3. Biological resonance

Some scientists also discuss the possible resonance between the frequency of the radiation used (mostly in the order of units, tens or hundreds of Hz) and the frequency of some biological processes that occur in the human body.

It is biological resonance that is discussed, for example, in the case of transcranial photobiomodulation therapy. Several brain waves are described today, of which the most well-known alpha and beta waves have a frequency in the lower tens of Hz. It is biological resonance that can explain why the pulse method seems to be a more effective choice in transcranial photobiomodulation therapy.


4. Deeper penetration

There is also often talk of deeper penetration in the case of using the pulse technique. However, a little more detailed explanation is needed here.

The relative penetration of radiation depends solely on the wavelength of the radiation used. The advantage of the pulse method is the fact that at the time of the pulse, an order of magnitude more photons fall on the surface of the skin than in the case of the continuous method with a device of the same average power, i.e. red and infrared light reaches the deeper layers of radiation at a higher intensity.

For example, if tissue therapy is being performed, where it is necessary to reach a depth of 5 or more centimeters, pulse methods are the only way to achieve such deep tissue penetration. Such a case can be therapy of the hip joint, neck or back.


What do scientific studies say about pulse technology?

The pulse method was compared with the continuous method in a review by Hashmi J.T. et al. from 2010. A total of 9 scientific experiments were found, of which 6 studies showed better results using the pulse method, 1 study observed no difference between the methods, and 2 studies preferred the use of the continuous method.

The pulse method has been found to be more effective for post-injury therapy, to support muscle regeneration and for pain.

The remaining 2 studies, in which there was a greater improvement using the continuous method of photobiomodulation therapy, were focused on the repair of nerve tissue after an induced stroke. Both studies come from the same scientific group and it is worth noting that in the case of the pulsed and continuous method, different wavelengths were used (continuous method – laser with a wavelength of 808 nm, pulse method – laser with a wavelength of 905 nm), so the differences could be also caused by other wavelengths of radiation used.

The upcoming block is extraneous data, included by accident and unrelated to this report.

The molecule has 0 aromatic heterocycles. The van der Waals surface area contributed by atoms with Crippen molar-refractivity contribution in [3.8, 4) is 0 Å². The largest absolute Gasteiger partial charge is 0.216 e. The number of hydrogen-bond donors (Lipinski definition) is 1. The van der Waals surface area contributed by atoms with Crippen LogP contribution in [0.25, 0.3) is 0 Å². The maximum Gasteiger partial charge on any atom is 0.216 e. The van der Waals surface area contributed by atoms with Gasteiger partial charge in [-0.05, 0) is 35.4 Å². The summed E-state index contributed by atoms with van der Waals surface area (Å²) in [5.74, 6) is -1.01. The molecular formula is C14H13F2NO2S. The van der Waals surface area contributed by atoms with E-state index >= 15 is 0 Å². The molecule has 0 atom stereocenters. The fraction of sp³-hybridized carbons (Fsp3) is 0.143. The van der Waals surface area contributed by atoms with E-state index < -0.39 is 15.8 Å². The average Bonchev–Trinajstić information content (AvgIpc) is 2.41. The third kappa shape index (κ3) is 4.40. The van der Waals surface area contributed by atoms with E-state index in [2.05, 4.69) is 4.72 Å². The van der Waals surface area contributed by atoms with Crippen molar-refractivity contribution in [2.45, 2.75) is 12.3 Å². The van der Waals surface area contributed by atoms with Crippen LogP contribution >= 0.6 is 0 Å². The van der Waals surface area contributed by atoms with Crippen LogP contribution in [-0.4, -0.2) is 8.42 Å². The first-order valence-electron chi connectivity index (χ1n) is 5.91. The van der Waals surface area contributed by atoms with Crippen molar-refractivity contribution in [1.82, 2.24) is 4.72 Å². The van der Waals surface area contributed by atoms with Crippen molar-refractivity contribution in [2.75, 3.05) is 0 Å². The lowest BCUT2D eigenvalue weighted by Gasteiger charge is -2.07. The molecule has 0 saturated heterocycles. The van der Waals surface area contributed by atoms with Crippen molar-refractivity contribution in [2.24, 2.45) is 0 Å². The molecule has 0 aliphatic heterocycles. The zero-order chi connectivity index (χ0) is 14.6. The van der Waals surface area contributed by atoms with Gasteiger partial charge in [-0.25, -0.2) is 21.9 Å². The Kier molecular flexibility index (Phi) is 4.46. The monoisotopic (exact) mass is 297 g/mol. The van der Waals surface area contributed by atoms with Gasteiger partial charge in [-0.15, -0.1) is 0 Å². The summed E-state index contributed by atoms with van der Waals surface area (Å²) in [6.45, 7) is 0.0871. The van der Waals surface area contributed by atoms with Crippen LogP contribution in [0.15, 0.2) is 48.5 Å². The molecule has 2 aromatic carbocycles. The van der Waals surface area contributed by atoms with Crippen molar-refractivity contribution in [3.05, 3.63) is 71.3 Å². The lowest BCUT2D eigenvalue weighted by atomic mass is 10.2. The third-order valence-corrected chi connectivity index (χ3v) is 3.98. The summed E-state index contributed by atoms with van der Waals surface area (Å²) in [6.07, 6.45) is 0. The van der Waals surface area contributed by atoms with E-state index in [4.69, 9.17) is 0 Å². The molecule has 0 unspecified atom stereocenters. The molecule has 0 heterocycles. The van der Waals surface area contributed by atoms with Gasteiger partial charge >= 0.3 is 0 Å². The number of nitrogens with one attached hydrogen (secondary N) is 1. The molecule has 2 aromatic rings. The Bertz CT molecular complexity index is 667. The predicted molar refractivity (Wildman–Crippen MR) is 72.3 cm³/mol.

The summary review concluded that the effective frequency usable in pulse therapy is already from 2 Hz up to 8 kHz. No significant differences between individual frequencies were observed. In practice, frequencies in the order of 10-20 Hz are most often used.

The technology of pulsed photobiomodulation therapy is offered by the only company on the Czech market – Nuovo Therapy. The pulses are adjustable up to a frequency of 20 Hz, which supports the possibility of deeper radiation penetration without simultaneously heating the tissue.


What to take from it?

The pulsed method of therapy with red and infrared light is a modern approach of photobiomodulation therapy, which proves to be effective in therapy after injury, in tissue healing or in therapy of the joint apparatus. With pulses, higher power can be used for the duration of the pulse without simultaneously heating the surrounding tissues, which could lead to their overheating caused by the continuous flow of photons to the skin.

Also when using the pulse method, it is advisable that the radiation source provides at least 2 wavelengths, one of which will be aimed at the red light region (630-660 nm) and the other at the infrared radiation region (800-950 nm).



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Author of the article: Martin Schmiedl